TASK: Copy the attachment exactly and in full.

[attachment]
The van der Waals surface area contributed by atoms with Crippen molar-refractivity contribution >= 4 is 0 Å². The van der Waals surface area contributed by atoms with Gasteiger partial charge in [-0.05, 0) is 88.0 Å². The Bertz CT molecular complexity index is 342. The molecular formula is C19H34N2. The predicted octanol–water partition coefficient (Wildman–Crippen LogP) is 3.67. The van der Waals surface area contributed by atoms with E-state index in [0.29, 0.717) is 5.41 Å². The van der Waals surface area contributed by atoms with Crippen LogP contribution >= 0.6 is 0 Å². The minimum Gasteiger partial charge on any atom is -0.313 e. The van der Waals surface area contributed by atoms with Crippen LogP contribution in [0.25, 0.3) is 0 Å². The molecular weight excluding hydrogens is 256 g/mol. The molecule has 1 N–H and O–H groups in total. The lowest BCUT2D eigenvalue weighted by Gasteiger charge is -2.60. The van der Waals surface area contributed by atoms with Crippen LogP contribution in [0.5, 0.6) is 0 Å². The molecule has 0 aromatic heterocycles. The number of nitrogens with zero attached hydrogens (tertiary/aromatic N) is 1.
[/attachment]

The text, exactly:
The van der Waals surface area contributed by atoms with Crippen molar-refractivity contribution >= 4 is 0 Å². The van der Waals surface area contributed by atoms with Gasteiger partial charge in [-0.05, 0) is 88.0 Å². The Bertz CT molecular complexity index is 342. The molecular formula is C19H34N2. The predicted octanol–water partition coefficient (Wildman–Crippen LogP) is 3.67. The van der Waals surface area contributed by atoms with E-state index in [0.29, 0.717) is 5.41 Å². The van der Waals surface area contributed by atoms with Crippen LogP contribution >= 0.6 is 0 Å². The minimum Gasteiger partial charge on any atom is -0.313 e. The van der Waals surface area contributed by atoms with Crippen LogP contribution in [0.25, 0.3) is 0 Å². The molecular weight excluding hydrogens is 256 g/mol. The molecule has 1 N–H and O–H groups in total. The lowest BCUT2D eigenvalue weighted by Gasteiger charge is -2.60. The van der Waals surface area contributed by atoms with Crippen LogP contribution in [0.5, 0.6) is 0 Å². The molecule has 0 aromatic heterocycles. The number of nitrogens with zero attached hydrogens (tertiary/aromatic N) is 1.